SBJ/January 9-15, 2012/Opinion

College athletics shows diversity progress, room for growth

Lapchick
Two reports issued late in 2011 highlight some of the positive changes regarding hiring practices in college sports, as well as some of the areas where college athletics is terribly behind the rest of sports regarding issues of diversity and inclusion.

The Black Coaches and Administrators 2011 Football Hiring Report Card showed the power and impact that the BCA and other forces have had on changing the demographics of the sport and how the hiring process operates. Separately, the Campus and Conference Leadership Study highlighted not only the improvement in football, but also how far there is to go in terms of opportunities for women and people of color in decision-making roles at the FBS schools.

The fact is that 91 percent of our presidents are white, 88 percent of our athletic directors are white and 100 percent of our conference commissioners are white. In those positions, 82 percent, 96 percent and 100 percent, respectively, are men. Overall, whites hold 333 (91 percent) of the 365 campus leadership positions reported in the leadership study. Even though there was progress toward diversity, we can hardly say we are close to looking like America when it comes to who is leading college sports.

Kevin Sumlin, who moves to Texas A&M after four years at the University of Houston, was one of three African-American coaches hired at season’s end.
Photo by: GETTY IMAGES
However, on the football playing field, significant progress continues to be made among FBS head football coaches. At the beginning of the 2011 season, there was an all-time high of 19 head coaches of color, including 17 African-American head coaches. Six new coaches of color were hired for the 2011 season after a record of seven were hired before the 2010 season.

There have been landmark meetings discussing these issues with many of the power brokers in college and professional sport. The NCAA held an Inclusion Summit in September that brought together some of the leading voices advocating change, along with a group of presidents who brainstormed together in the afternoon after opening presentations.
The espnW Summit, held in October in Arizona, brought together almost all of the key figures regarding Title IX implementation and opportunities for women, including Billie Jean King.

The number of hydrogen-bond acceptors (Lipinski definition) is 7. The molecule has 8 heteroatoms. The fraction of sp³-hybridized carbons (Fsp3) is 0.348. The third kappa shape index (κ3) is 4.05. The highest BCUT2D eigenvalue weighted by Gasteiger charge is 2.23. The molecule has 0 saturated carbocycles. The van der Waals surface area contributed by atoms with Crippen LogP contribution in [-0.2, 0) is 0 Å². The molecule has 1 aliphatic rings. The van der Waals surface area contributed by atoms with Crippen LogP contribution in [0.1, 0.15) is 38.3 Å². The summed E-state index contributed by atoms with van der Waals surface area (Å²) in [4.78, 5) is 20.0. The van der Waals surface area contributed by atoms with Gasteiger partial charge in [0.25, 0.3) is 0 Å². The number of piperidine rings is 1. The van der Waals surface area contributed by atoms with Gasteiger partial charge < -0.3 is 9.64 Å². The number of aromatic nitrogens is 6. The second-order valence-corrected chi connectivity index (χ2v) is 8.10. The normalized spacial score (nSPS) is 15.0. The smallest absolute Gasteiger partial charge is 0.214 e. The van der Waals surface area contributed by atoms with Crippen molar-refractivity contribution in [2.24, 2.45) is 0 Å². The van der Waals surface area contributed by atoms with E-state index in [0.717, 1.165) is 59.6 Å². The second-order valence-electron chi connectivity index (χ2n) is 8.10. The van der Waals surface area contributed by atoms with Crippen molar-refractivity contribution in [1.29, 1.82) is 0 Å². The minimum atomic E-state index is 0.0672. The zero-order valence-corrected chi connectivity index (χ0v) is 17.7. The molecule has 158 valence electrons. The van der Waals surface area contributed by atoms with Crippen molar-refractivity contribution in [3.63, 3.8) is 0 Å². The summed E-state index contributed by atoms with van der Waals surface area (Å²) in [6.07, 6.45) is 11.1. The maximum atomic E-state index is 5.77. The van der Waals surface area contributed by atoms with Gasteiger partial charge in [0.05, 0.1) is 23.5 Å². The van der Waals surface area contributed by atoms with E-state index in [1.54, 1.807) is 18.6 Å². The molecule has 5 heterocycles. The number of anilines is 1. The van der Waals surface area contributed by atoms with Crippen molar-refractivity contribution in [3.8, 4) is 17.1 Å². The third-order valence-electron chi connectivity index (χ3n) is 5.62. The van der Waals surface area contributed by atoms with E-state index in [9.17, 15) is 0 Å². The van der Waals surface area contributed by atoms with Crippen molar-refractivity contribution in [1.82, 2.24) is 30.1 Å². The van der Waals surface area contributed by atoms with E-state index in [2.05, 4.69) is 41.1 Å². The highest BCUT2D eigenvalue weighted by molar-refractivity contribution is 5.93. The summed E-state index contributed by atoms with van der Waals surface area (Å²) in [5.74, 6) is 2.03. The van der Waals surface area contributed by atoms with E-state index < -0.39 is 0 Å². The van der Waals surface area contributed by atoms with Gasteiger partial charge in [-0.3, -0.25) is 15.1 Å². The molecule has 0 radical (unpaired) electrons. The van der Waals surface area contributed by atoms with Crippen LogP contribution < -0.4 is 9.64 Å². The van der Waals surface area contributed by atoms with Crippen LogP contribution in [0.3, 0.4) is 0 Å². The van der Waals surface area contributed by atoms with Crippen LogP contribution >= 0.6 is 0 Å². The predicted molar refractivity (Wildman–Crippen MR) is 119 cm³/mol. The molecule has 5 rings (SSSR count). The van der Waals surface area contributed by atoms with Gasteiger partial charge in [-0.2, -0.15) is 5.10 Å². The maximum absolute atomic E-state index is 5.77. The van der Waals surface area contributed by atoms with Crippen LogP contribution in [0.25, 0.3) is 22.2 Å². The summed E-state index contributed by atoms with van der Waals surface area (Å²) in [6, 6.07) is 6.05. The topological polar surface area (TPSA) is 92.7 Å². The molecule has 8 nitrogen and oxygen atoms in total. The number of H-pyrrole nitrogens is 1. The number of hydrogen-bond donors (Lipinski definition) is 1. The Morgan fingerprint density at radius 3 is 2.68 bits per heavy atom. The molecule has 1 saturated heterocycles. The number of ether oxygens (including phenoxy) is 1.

Nonetheless, college sports is still far behind professional sports regarding equal opportunities for the top jobs. For the most part, white men are still running college sports. White men held 100 percent of the FBS conference commissioner positions. Those are the most influential positions in college sports. White men held 75 percent of the 120 president positions and 84 percent of the 120 athletic director positions at FBS football programs. Of faculty athletics representatives, 94 percent of faculty athletics representatives are white and 34 percent are women. Those are the positions where the decisions are made.

Since 1982, there have been 520 head football coaches hired in the Football Bowl Subdivision. African-Americans have been hired 51 times through the 2011 football season. Willie Jeffries was the first, when Wichita State hired him in 1979. There have been two Latino coaches in the history of the FBS schools.

Since the initial BCA Football Hiring Report Card in 2004, African-American head coaches have been hired 31 times. More than half of all the African-American coach hirings have been in the eight years since the publication of the first BCA report card. Furthermore, 27 of the 28 hirings have been in the past six years; 23 of the 28 have been in the last four years. Several coaches have been hired more than once. The BCA Hiring Report Card is clearly an effective tool.

Following the 2011 season, 26 FBS head coaching positions became vacant. Only Penn State has yet to hire a coach to replace Joe Paterno. Of the 25 positions filled, three institutions selected African-Americans to lead their football programs (Texas A&M, Tulane, and Alabama Birmingham). Three African-American coaches were fired, while Kevin Sumlin left Houston to become head coach at Texas A&M. As of the new year, there are 18 coaches of color, of which 15 are African-American.

“It is refreshing to have an opportunity to acknowledge success in the equitable hiring of ethnic minority coaches in Division I collegiate football. I believe it is one of the most shining examples of positive change on the landscape of intercollegiate sport in recent times as it pertains to diversity and inclusion efforts,” said Floyd Keith, executive director of the BCA.

The BCA formula has worked by emphasizing the hiring process, including who is on the search committee, who is interviewed, how long the process takes and whether or not the schools sought help in identifying candidates of color from the BCA and the NCAA Minority Opportunities and Interests Committee.

The NFL took a giant step toward opening its hiring process with the adoption of the Rooney Rule in 2003. Bud Selig, in 1997 on the 50th anniversary of Jackie Robinson breaking the color barrier, mandated that Major League Baseball have a diverse pool of candidates for manager and general manager positions.

Transparency works, and perhaps it is time that all major positions in college athletics are subject to just that so that the leadership positions will have the great leap ahead that has taken place in college football.

Richard E. Lapchick (rlapchick@bus.ucf.edu) is chairman of the DeVos Sport Business Management Graduate Program and the Institute for Diversity and Ethics in Sport at the University of Central Florida. His co-authors of the BCA study were Simone Jackson and Andrew Lilly. Michael Kuhn co-authored the leadership study.
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